Every single airline should consider procedures for evaluating a situation to determine if a flight should be proactively cancelled, communicating such a cancellation to all passengers, rebooking or otherwise re-accommodating passengers who had been booked on flights the airline proactively cancelled.
Another tool that airlines may use when certain conditions make travel disruptions likely is to offer waivers of ticket change and cancellation restrictions within a reasonable timeframe of the original travel date.
These waivers will allow passengers to change travel plans without penalty if the passenger determines he or she is unwilling or unable to bear the possible travel disruption, including a potential lengthy onboard ground delay.
In addition, airlines may offer customers various options for rebooking travel, such as airport kiosks, rebooking desks, ticket counters, travel agents, web sites, and call centers (Rothstein, 2007). This will allow passengers to choose the option that best meets their needs without having to queue at the airport, if this is a less desirable option for the passengers.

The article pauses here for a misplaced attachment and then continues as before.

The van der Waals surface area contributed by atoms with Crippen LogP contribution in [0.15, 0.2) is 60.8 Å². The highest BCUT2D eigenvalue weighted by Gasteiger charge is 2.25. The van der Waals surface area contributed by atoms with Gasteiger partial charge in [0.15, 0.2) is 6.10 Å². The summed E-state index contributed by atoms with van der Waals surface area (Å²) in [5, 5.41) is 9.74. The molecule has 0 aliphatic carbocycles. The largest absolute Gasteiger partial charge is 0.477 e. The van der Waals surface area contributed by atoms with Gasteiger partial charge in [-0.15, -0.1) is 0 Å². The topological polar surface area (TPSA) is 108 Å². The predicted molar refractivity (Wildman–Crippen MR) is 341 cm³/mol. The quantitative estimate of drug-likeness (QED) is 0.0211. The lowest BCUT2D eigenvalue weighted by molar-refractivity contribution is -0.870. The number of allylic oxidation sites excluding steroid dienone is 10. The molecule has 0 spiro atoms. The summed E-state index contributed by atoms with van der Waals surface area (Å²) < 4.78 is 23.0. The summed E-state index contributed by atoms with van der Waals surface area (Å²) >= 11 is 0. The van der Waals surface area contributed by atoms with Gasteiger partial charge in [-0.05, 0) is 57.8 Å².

When developing a contingency plan, each airline should consider procedures for individually evaluating a situation to determine if a waiver of ticket change and cancellation restrictions is appropriate, communicating such a waiver to passengers, and rebooking passengers who take advantage of such a waiver.
There are different types of triggers as explained here.
- Initial Trigger
The initial trigger takes place when the flight crew or airline operations control center is alerted to a situation that may result in a lengthy onboard ground delay. The initial trigger ensures key airline personnel are aware of the delay and leads to initial communication between the flight crew, airline operations control center, and local airline and airport operations personnel.